Do You Have the Blues?

Today I was thinking of Janet.  I bumped into Janet after moving to Winnipeg.  She was a sales clerk at a store I was shopping in.  I appreciated her warm conversation. 

In that short time, I gained a snapshot of her life.  She and her husband had moved due to his job, but they'd left their teens out west to finish their schooling.  Janet missed her daughters greatly.  She was also confused, saying she probably shouldn't even have taken the job she had, but she didn't know what else to do.

Several months later, Janet showed up at my church.  I said hello, but time didn't allow for much more.  At a church banquet, I glanced out a window to see a lady sitting on the front porch, tears streaming down her face.   I assumed the violin music that was being played at the banquet had become too much for this woman triggering strong emotions.  I recognized the woman, but couldn't place her at the time.  Later I realized this was Janet again. 

I've run into this kind of woman many times now--women whose emotions have gotten away from them.  Someone back then told me it was menopause or midlife related.  I was ill equipped at the time to know much about that.  Now, as I've journeyed through midlife myself, I understand a lot more and I see a need for my life coaching to take a midlife bent.


No one wants to become a Janet.  We can become Janet's, though, as it tends to creep up on us in midlife.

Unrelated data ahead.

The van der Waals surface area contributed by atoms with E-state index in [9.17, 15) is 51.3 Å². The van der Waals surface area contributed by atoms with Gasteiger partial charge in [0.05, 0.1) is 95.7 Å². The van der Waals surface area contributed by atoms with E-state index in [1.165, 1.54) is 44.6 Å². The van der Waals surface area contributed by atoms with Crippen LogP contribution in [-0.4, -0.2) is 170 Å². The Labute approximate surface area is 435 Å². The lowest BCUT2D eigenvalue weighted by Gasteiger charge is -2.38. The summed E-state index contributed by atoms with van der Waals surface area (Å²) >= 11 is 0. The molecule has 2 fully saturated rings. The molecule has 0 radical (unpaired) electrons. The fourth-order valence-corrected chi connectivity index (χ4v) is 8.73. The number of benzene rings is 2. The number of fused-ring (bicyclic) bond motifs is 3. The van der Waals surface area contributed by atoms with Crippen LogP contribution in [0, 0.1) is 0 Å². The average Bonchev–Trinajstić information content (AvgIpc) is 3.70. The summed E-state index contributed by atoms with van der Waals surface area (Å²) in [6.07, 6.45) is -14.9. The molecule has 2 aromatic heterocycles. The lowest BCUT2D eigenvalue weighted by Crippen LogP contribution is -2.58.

I'm sure Janet didn't want to feel how she was either. 

A life coach doesn't give advice per se, but if I put my consultant hat on, I'd recommend a few things for Janet-like symptoms. 

  • Before making big life changing decisions like moving or taking a job--ensure it is what God wants.  Let him help you make the best decisions for your family.  One you know God is involved, you will be able to trust it will work out, rather than live in self-pity and regret.  When you make the decision, don't backtrack on it.  Look for what doors God wants you to walk through next.
  • I'd recommend getting a medical checkup to ensure all is optimum, mentioning depression if that indeed is a problem.
  • I'd recommend separating out feelings and working on them independently.  For instance, I predict Janet was suffering from multiple emotional issues:
a)  grief of moving and saying goodbye to her house, neighbours, friends, church, etc.
b)  grief of being apart from her children, and accepting that they've grown up
c)  fear of the unknown future
d)  isolation--needing to make friends and struggling to
e)  stress from a new job
f)   adjustment to the empty nest
g)  hormonally induced emotions.

Without separating out the issues, it's easy to become overwhelmed.


I'd also recommend Janet work with a life coach on solution-based forward movement.  I'd recommend she learn some cognitive therapy tips--training her mind to go places that work for her, not mess her up.  I'd recommend she exercise, and create some positive steps to move forward on.  I'd recommend she join in with women's groups rather than isolate.  I'd recommend she read some positive thinking books and do a private Bible study so she could hear from God. 

I'd recommend Janet do the Conversations for Women book or something similar to get a glimpse of where she is now in her life and to identify the strengths she should work on.

These are just a few tips any midlife woman can consider. 

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